Until recently, I would have said no. In fact, I would have sworn that it wasn't possible. During my 30 years as an elementary educator, my passion for teaching translated into unbelievably long hours, 7 days a week, from August to June. I loved teaching so much that I let it consume almost every minute of my life. Would you believe that I took stacks of papers with me on camping trips because there was never enough time to grade them all during the week?
Work just 40 hours a week and still be a good teacher? Not possible!
I felt guilty about neglecting my family and my own needs, but I couldn't figure out how to reduce my work time and still be effective in the classroom.
Have you heard that the solution is to work smarter, not harder? But NO ONE ever tells you how to do that. At least not until now.
I recently discovered Angela Watson’s 40 Hour Teacher Workweek Club, and I watched her video about finding work/life balance. I was hooked in the first 5 seconds! While watching it, I realized a fundamental truth about being a passionate teacher. No matter how much you love teaching, if you FEEL consumed by it, you will eventually BE consumed by it.
Angela gave me permission to share the video here on my blog, and I want you to watch it now. I'm not exaggerating when I say that the next 2 minutes might just rock your world!
FINALLY someone has created the tools to help teachers learn how to work smarter! There IS a better way!
Let's return to the question of whether or not you can work just 40 hours a week and be an effective teacher.
I now believe that it's possible, but only if that's the number of hours YOU want to work each week.
You see, Angela's club isn't about pressuring members to limit themselves to 40 hours a week. Yes, the "40 Hour Teacher Workweek Club" makes for a catchy title, but Angela understands that many teachers wouldn't choose to limit themselves to 40 hours a week, if they could even figure out how to accomplish that goal. They enjoy working more than 40 hours, but they want to find a work/life balance that feels right. One of your first tasks as a new member will be to objectively determine the number of hours you're currently working and to set your own weekly target number. Your target number might be just a few hours a week less than what you're currently working, but those hours will make an enormous difference.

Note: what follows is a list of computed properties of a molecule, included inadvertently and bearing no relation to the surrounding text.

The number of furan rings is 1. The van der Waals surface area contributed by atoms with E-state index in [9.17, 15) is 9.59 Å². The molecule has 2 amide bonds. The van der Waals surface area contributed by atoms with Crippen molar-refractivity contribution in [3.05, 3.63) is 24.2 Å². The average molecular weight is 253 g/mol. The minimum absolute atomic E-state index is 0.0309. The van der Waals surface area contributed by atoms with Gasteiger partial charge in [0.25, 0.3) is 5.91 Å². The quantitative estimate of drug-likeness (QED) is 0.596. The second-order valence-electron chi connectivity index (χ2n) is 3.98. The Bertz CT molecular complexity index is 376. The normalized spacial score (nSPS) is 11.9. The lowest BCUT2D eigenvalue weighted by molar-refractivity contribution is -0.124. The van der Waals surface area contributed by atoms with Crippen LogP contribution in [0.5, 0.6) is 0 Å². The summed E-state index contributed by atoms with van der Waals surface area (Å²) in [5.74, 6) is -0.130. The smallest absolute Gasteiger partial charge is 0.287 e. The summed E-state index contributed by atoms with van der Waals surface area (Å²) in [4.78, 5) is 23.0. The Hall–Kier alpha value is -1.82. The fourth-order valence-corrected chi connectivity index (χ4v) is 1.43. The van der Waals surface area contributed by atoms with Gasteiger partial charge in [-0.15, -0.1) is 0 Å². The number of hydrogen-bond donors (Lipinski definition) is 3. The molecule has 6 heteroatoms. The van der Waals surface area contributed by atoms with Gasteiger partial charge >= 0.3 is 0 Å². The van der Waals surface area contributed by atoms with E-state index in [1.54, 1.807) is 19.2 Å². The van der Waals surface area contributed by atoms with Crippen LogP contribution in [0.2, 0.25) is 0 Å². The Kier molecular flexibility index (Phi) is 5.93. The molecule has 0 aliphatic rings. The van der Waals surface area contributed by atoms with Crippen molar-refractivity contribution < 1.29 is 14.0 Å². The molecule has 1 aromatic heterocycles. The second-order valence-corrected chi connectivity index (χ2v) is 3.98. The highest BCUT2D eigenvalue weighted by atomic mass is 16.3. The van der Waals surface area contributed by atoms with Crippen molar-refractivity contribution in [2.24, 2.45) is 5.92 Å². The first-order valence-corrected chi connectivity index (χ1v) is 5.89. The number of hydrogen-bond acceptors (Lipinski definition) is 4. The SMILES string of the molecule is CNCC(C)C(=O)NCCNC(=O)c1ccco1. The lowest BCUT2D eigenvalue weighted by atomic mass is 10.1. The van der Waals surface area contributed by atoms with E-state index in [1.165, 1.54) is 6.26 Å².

40 Hour Teacher Workweek club, but I'd rather you click over to Angela's site to get the full details directly from her.
This is a one year program, and the cost of joining is not much more than going to the movies once a month or a few visits to Starbucks. If you're wondering if the cost is worth the investment, you should read the comments on last night's Facebook post. Over a dozen teachers who have already signed up for the club shared why they think it's totally worth the subscription fee. You can pay in monthly or quarterly installments, or skip the recurring charges and pay a one time fee for the full membership. Once your year is up, you will have ongoing access to all the club resources at no further cost. Click here to learn more.
Post Update: The 40 Hour Teacher Workweek Club is only open twice a year for new members. The next open enrollment period will be June 26th to July 6th. If you'd like to be notified when the club opens again, please sign up for my Candler's Classroom Connections newsletter.
I wish I could have joined the 40 Hour Teacher Workweek Club when I was teaching. My target number would have been higher than 40, but it would have been much lower than the hours I was actually working. The club wasn't an option for me then, but thankfully, it's here for you now!
If you're interested in learning more about the club, join my Facebook group, Teachers Working Smarter. You can ask me and other club members questions about the group and learn first hand what a difference the strategies have made for others!